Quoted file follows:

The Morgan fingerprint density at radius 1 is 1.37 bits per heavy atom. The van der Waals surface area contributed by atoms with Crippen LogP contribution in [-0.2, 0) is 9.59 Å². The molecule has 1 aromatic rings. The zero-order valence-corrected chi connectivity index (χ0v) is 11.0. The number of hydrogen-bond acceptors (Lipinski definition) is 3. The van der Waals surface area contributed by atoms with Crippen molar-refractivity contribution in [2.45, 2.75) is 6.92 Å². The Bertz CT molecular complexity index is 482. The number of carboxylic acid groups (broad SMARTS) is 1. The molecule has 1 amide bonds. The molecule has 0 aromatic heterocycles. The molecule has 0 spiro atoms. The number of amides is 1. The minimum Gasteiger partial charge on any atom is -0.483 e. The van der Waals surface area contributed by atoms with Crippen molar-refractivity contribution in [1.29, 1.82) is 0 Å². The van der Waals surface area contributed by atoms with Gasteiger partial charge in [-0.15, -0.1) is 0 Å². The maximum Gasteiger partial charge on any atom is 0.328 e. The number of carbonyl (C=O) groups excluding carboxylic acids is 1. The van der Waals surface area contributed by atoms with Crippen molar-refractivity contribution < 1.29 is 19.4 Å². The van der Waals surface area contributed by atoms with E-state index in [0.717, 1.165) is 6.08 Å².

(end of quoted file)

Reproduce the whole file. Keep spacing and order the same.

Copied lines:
The Morgan fingerprint density at radius 1 is 1.37 bits per heavy atom. The van der Waals surface area contributed by atoms with Crippen LogP contribution in [-0.2, 0) is 9.59 Å². The molecule has 1 aromatic rings. The zero-order valence-corrected chi connectivity index (χ0v) is 11.0. The number of hydrogen-bond acceptors (Lipinski definition) is 3. The van der Waals surface area contributed by atoms with Crippen molar-refractivity contribution in [2.45, 2.75) is 6.92 Å². The Bertz CT molecular complexity index is 482. The number of carboxylic acid groups (broad SMARTS) is 1. The molecule has 1 amide bonds. The molecule has 0 aromatic heterocycles. The molecule has 0 spiro atoms. The number of amides is 1. The minimum Gasteiger partial charge on any atom is -0.483 e. The van der Waals surface area contributed by atoms with Crippen molar-refractivity contribution in [1.29, 1.82) is 0 Å². The van der Waals surface area contributed by atoms with Gasteiger partial charge in [-0.15, -0.1) is 0 Å². The maximum Gasteiger partial charge on any atom is 0.328 e. The number of carbonyl (C=O) groups excluding carboxylic acids is 1. The van der Waals surface area contributed by atoms with Crippen molar-refractivity contribution < 1.29 is 19.4 Å². The van der Waals surface area contributed by atoms with E-state index in [0.717, 1.165) is 6.08 Å².